In Thailand, a country undergoing rapid economic growth, two companies of the UACJ Group manufacture aluminum materials and producsts as key suppliers in Southeast Asia. While meeting growing demand in the region, the Group is contributing to Thailand’s economy, providing employment opportunities, and developing the skills of workers.
UACJ Group contributionsContributing to Thailand’s economy
High-quality aluminum products help drive Thailand’s development
In Thailand, advanced industrial development is being promoted based on Thailand 4.0, a long-term economic model promoted by the Thai government. Aluminum is expected to be a key material for several of the 10 industries designated as important under the initiative, including next-generation vehicles, smart electronics, aerospace, and logistics. In the Southeast Asian market as a whole, demand for aluminum used for can stock and automotive heat exchangers is projected to grow as population and economic growth drive up personal consumption.
In 2015, UACJ (Thailand) Co., Ltd., established Rayong Works in Amata, a city in the province of Rayong, as Southeast Asia’s first flat-rolled aluminum manufacturing facilities integrating all processes from casting to finishing. Since then, the factory has been supplying aluminum products to countries all over Asia. Amid rising demand in the canned beverage and automotive markets, the company steadily boosted annual production capacity to 320,000 tons by the autumn of 2019, making it a leading supplier in the region.
Meanwhile, UACJ Extrusion (Thailand) Co., Ltd., has been manufacturing aluminum materials for automotive heat exchangers at its Ayutthaya Plant and Prachinburi Plant, and supplying the products to the Asian factories of European automakers. The Prachinburi Plant is now planning to boost monthly production capacity to 600 tons in the near future.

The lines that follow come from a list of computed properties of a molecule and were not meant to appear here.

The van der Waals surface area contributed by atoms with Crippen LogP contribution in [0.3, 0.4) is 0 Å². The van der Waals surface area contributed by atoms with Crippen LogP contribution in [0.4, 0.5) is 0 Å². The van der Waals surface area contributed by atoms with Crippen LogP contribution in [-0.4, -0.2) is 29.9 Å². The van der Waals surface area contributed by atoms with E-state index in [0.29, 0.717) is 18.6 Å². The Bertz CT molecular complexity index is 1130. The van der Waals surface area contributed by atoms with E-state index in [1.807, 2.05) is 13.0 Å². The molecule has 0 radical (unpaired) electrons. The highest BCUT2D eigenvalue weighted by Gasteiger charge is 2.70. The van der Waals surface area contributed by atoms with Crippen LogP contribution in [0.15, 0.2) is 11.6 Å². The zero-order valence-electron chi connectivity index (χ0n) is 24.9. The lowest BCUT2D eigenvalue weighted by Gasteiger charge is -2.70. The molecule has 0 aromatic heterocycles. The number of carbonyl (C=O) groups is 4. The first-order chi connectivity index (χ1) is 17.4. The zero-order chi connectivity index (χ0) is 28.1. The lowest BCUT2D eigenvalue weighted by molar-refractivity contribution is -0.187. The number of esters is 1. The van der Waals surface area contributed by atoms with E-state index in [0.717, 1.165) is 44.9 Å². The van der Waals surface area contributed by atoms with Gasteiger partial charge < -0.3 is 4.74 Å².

While meeting demand from Asian countries, UACJ (Thailand) is also supplying products to the Middle East and Australia, and UACJ Extrusion (Thailand) has broadened its customer base to Mexico and Brazil, contributing to greater exports from Thailand.
UACJ Group contributions Creating local employment
Recruiting and appointing employees to locally operate factories
UACJ recognizes the importance of hiring locally based workers to operate its factories. In line with this approach, UACJ (Thailand) has steadily increased the number of Thai employees since it began operating in 2014, and the total surpassed 1,000 employees in May 2019. In the future, UACJ’s goal is to have its factories in Thailand run entirely by workers hired in Thailand.
When UACJ completes its third phase of investment in UACJ (Thailand)’s production facilities, they will be about the same size as UACJ’s main factories in Japan. Preparations are being systematically undertaken to enable Thai employees to operate the facilities and lay the foundations for a domestic aluminum product manufacturing industry. In recent years, for example, Thai employees have been assigned to manage safety, an essential task at the factories. With the expansion of the factories, operating manuals for newly installed equipment are being created and inspections and follow-ups are being carried out to ensure the safety of employees.